[Date Prev][Date Next][Thread Prev][Thread Next] - [Date Index][Thread Index][Author Index]

Re: Shuttle Lands


All past Shuttle Missions that had amateur radio on-board were required to 
stow the equipment about 24 hours prior to landing.  For the most part, the 
crews would follow these procedures.  In some very limited instances (when 
you had a real die-hard ham on-board), they would leave the equipment 
activated a little longer than this.  Making this even more difficult is 
the weight factor on the shuttle.  They are currently using just about 
every ounce for ISS transfers.  While your idea sounds good in principal, 
it is difficult to implement given the Shuttle constraints.

Thanks for the idea, though.

73,  Frank Bauer, KA3HDO

At 04:34 PM 2/20/01 -0800, you wrote:
>It sure would be nice if every shuttle flight had SAREX on them
>in case this happens. A number of times the shuttle has been delayed
>from landing and they could pass the time providing contacts and
>maybe a few schools would be allowed to talk to the astronauts.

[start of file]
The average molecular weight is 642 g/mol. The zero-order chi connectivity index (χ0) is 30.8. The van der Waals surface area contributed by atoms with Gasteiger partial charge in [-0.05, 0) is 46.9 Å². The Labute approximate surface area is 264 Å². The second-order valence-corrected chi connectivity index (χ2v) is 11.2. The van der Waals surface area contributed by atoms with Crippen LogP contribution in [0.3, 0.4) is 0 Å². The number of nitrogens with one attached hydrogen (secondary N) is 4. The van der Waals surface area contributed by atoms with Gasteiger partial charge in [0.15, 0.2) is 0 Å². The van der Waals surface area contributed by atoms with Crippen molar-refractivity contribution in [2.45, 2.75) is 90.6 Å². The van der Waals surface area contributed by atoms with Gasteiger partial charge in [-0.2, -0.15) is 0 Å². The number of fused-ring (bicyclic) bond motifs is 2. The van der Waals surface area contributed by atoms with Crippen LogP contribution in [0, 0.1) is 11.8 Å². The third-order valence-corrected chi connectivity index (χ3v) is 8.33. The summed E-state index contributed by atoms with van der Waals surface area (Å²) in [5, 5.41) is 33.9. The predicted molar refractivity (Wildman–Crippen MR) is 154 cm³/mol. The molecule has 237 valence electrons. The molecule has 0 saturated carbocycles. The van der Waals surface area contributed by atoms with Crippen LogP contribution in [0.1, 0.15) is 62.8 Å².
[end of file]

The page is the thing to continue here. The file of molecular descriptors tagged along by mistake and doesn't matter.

>On 20 Feb 2001, at 15:49, Roy Neal wrote:
> > Because of the weather delays, Cockrell and his crew spent two days
> > circling Earth with little to do except gaze at Earth, snap pictures
> > and exercise on a stationary cycle.
>Best Regards,
>http://strongsignals.com The place to find freeware!!
>Now with full program descriptions of all freeware!
>Via the sarex mailing list at AMSAT.ORG courtesy of AMSAT-NA.
>To unsubscribe, send "unsubscribe sarex" to Majordomo@amsat.org

Frank H. Bauer, KA3HDO
AMSAT V.P. for Human Spaceflight Programs
E-mail:  ka3hdo@amsat.org

Via the sarex mailing list at AMSAT.ORG courtesy of AMSAT-NA.
To unsubscribe, send "unsubscribe sarex" to Majordomo@amsat.org